The two protagonists would meet in the amphitheatre of the law faculty in Paris. We would hold our breath reading the passage where the white girl decides to introduce her black husband-to-be to her parents.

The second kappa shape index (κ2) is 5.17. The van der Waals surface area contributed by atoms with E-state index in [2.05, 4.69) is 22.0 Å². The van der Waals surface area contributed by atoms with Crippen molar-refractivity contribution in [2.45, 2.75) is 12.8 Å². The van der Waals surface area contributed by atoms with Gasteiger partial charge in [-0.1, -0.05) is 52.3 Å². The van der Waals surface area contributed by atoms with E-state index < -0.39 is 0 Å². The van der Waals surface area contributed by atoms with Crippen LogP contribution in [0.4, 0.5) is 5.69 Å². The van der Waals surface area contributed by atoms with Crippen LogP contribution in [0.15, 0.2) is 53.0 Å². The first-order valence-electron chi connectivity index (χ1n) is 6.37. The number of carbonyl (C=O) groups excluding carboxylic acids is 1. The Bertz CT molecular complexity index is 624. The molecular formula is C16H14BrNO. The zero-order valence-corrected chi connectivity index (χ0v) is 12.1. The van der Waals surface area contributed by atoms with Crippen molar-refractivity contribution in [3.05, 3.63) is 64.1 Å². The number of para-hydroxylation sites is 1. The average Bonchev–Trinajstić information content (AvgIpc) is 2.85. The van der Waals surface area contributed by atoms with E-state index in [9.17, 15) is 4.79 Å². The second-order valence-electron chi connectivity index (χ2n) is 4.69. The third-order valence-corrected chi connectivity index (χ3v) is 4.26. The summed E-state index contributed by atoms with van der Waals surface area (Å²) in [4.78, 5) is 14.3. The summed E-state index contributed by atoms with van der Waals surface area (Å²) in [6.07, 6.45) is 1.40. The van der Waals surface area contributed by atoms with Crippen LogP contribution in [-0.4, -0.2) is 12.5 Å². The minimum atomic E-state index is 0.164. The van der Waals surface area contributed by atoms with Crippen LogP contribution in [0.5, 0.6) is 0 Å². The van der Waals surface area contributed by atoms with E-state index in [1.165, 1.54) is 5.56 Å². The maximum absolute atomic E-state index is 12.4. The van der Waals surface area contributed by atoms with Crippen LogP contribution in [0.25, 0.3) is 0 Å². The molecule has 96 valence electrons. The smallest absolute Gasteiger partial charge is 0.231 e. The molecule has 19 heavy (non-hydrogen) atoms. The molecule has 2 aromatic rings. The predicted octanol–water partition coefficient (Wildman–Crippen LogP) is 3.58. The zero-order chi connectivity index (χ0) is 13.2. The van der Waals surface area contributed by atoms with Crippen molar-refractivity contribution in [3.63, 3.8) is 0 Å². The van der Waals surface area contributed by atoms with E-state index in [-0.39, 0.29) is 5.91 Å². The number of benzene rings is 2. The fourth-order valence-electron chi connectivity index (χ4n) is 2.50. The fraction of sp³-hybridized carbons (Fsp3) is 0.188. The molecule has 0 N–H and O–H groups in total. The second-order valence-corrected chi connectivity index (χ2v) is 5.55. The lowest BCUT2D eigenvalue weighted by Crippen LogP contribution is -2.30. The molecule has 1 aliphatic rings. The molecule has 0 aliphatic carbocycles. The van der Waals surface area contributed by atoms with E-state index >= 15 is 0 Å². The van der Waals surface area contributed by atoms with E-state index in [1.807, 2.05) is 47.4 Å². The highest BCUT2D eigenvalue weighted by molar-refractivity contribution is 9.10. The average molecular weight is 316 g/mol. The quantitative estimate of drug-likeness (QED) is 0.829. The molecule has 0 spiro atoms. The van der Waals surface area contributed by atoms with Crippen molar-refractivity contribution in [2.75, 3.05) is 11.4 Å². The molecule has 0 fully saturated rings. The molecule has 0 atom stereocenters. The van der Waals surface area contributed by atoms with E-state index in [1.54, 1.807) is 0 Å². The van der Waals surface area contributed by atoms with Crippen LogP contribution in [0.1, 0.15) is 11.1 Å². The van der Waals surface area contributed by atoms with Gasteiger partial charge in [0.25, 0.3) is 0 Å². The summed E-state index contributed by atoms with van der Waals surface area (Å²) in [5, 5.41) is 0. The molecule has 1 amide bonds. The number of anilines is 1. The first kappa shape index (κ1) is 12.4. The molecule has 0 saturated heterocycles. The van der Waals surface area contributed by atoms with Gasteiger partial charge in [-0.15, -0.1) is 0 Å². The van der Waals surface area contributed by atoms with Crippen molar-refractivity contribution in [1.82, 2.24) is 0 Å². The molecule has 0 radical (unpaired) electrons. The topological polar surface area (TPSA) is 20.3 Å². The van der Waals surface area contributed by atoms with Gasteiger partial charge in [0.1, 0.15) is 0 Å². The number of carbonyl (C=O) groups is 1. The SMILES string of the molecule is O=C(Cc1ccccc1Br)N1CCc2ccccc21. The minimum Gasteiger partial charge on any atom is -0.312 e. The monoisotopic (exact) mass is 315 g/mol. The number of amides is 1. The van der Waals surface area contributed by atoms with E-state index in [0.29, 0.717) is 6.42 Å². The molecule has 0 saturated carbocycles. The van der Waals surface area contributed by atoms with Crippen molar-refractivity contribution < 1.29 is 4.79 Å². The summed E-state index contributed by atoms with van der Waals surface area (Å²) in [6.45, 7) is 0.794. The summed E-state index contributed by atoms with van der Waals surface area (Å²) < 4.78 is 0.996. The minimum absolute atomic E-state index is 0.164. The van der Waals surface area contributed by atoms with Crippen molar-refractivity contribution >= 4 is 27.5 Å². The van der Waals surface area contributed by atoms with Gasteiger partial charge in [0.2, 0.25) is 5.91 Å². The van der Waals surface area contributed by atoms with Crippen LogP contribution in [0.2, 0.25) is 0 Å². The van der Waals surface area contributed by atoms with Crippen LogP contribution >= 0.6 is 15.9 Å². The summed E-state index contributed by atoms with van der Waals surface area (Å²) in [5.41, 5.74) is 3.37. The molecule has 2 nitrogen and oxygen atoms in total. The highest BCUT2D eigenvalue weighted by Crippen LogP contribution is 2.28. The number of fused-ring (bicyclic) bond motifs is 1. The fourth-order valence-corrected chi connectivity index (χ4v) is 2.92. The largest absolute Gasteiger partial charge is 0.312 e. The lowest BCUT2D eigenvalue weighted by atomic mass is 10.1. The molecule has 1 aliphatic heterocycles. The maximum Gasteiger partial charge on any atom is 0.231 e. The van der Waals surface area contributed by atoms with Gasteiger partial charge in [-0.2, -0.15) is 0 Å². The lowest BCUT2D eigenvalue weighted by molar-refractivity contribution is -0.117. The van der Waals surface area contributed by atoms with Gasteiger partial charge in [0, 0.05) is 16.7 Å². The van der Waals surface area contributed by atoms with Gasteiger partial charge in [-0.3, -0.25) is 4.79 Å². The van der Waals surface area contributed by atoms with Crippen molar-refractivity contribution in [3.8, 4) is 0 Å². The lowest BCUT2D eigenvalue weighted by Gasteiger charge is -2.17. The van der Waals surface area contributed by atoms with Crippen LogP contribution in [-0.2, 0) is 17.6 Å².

Outside the cinema a number of vendors spread their merchandise on the ground: comics featuring Tex Willer, Rodeo, Ombrax, Blek le Roc, Zembla, as well as the novels of Gérard de Villiers and San-Antonio. Sometimes you would come across an anthology of poems by Rimbaud, Baudelaire or the complete works of some author, published by Pléiade, bearing the stamp of the French Cultural Centre. Not something easy to sell, since in the ‘bookshop on the ground’ the most popular title was African Blood (volume 1, The African; and volume 2, A Woman in Love), by Guy des Cars. We were captivated by the two protagonists of African Blood, who were bound in a mixed marriage: a French woman, Yolande Hervieu — with her rich, racist ex-colonial parents — and the orphan from l’Oubangui- Chari, Jacques Yero, born into a poor family, adopted by whites who sent him to France to study in the 1950s, a time when the Negro was still struggling to prove to the world that he was a man like any other. The two protagonists would meet in the amphitheatre of the law faculty in Paris. We would hold our breath reading the passage where the white girl decides to introduce her black husband-to-be to her parents. We would be touched by the courage of the Frenchwoman, who would follow her husband to Africa, aginst the wishes of her parents, who were naturally opposed to their union. Throughout the first volume of African Blood, it was our own story we were reading, for the life of the couple on the black continent coincided with the independence of several francophone countries, and with l’Oubangui-Chari becoming the Central African Republic. The second volume showed us a couple in which the man had risen to a position of political power, arousing jealousy among blacks, as well as those whites who still liked to foster the view that their own race was superior. Later, when I arrived in France, I realised that Guy des Cars was an underrated author, so much so that his works were referred to as ‘station bookshop novels’, and the author sometimes nicknamed ‘Guy des Gares’. But this in no way diminished my admiration for a man who, without a doubt, had inspired a whole generation of Pontenegrins, not to say French-speaking Africans, with a taste for reading.